Nova Scotia film industry optimistic in tax credit talks with province
'There's a mutual desire to get it done quickly,' says Scott Simpson
Representatives from Nova Scotia's film industry say progress is being made in talks with the provincial government on proposed changes to the $24-million film tax credit.
"We're pleased with the progress that is being made," Marc Almon, the chair of Screen Nova Scotia, told reporters on Wednesday after a four-hour meeting with Department of Finance officials.
"We've been workshopping a solution here that could help the industry."
He would not give details about any changes that might be in the works, but said both sides plan to get back to the table on Thursday. Wednesday's meeting marked the third session of head-to-head talks in about a week.
Scott Simpson, the vice chairman of Screen Nova Scotia, said he believes the sides are close to an agreement.
"We think we're close, we're moving forward," he said.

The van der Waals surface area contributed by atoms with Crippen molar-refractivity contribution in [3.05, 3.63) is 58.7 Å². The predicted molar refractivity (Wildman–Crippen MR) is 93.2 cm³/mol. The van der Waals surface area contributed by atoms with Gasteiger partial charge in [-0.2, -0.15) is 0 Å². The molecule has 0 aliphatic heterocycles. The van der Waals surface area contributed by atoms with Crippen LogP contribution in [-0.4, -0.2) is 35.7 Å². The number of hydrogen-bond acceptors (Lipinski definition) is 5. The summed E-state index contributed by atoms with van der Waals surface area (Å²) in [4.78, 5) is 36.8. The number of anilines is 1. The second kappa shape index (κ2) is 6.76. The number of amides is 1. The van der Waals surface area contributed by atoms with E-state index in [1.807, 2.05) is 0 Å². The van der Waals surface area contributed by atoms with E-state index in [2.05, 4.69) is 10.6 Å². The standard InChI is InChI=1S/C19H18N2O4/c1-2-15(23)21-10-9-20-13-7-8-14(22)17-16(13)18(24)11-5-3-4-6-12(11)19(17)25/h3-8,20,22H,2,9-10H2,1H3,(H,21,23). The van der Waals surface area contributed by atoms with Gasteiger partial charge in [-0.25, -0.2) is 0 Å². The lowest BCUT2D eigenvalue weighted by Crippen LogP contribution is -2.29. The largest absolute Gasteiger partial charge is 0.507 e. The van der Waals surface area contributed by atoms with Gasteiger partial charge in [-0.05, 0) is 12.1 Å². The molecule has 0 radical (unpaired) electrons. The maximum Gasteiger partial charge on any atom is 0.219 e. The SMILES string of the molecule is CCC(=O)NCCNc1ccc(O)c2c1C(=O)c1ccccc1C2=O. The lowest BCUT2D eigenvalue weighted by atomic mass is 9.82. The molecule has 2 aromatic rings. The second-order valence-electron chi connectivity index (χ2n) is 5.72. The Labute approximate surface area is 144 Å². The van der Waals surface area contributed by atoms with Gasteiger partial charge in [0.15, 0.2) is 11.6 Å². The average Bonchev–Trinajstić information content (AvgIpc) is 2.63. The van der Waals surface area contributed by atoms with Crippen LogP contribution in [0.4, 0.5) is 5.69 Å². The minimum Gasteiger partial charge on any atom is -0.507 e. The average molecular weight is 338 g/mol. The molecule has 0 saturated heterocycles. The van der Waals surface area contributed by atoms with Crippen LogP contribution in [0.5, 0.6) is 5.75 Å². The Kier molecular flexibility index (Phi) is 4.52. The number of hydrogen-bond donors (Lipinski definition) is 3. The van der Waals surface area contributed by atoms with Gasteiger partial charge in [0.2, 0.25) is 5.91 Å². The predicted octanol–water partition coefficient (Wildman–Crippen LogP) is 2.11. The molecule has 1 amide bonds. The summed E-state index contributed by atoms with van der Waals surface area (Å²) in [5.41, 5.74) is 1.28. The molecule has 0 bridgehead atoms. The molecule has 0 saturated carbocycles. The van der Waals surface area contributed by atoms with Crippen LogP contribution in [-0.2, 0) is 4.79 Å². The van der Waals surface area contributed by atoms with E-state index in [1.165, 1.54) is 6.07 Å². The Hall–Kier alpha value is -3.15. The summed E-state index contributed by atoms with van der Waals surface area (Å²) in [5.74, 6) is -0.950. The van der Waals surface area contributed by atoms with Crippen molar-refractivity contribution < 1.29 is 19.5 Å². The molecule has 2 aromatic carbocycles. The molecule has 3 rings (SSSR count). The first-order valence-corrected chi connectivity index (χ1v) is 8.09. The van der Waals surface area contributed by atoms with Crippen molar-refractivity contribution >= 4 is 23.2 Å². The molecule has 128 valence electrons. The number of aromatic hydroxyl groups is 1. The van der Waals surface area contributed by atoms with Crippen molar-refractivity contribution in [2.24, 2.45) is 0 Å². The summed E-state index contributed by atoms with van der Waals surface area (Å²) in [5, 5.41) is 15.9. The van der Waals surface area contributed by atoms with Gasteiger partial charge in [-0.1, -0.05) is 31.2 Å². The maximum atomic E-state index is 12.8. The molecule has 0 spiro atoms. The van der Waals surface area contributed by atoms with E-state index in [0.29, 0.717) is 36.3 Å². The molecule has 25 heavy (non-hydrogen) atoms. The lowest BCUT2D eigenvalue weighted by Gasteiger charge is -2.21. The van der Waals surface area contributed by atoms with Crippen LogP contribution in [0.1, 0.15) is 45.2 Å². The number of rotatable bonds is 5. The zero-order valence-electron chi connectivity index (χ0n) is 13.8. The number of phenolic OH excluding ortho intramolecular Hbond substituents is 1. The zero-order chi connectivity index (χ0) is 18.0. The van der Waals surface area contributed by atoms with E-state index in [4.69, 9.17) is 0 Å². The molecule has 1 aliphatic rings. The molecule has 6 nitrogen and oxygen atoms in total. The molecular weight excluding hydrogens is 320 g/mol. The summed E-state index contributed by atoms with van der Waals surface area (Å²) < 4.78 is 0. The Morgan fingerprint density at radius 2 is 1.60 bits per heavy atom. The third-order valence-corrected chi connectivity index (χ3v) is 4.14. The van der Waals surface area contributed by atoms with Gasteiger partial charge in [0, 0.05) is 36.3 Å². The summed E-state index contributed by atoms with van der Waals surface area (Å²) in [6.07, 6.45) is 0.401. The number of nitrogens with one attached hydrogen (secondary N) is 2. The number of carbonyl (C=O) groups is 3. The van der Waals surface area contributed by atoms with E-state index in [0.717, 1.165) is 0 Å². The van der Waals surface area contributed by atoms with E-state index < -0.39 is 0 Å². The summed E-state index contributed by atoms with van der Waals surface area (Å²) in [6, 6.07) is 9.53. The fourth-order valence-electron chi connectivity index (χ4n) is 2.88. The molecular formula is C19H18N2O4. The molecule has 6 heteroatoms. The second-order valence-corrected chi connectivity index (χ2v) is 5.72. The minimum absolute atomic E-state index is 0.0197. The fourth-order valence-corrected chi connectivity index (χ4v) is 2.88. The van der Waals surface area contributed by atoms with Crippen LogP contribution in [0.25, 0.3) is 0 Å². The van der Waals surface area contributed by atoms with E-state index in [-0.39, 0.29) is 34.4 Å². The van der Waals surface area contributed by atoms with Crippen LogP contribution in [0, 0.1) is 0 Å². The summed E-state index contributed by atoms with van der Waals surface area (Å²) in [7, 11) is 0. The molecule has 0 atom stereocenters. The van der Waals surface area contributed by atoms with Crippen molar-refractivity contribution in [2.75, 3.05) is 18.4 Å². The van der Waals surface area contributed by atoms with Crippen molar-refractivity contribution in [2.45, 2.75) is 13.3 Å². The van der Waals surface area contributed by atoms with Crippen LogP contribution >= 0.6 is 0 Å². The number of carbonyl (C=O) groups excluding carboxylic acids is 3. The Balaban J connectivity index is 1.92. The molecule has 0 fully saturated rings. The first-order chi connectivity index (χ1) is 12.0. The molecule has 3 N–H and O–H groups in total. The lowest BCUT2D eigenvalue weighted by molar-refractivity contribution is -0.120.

"There's a mutual desire to get it done quickly as the budget is moving its way through the House. We're confident we are going to find some common ground very soon."
Premier Stephen McNeil said Wednesday it is encouraging both sides are continuing to talk.
"We're grateful for that and hopefully we can find a resolution that everyone is happy with."
The government has said it can't afford what it calls a rich tax break, but actors and producers say the move to reduce the tax credit to $6 million beginning July 1 will gut film and TV production in Nova Scotia.
In its spring budget, the provincial government announced that the film industry tax credit will only cover 25 per cent of eligible costs, allowing film companies to claim the other 75 per cent of the credit against taxes they owe to the province.
Eligible costs, including up to 65 per cent of salaries, can be fully refunded as it stands.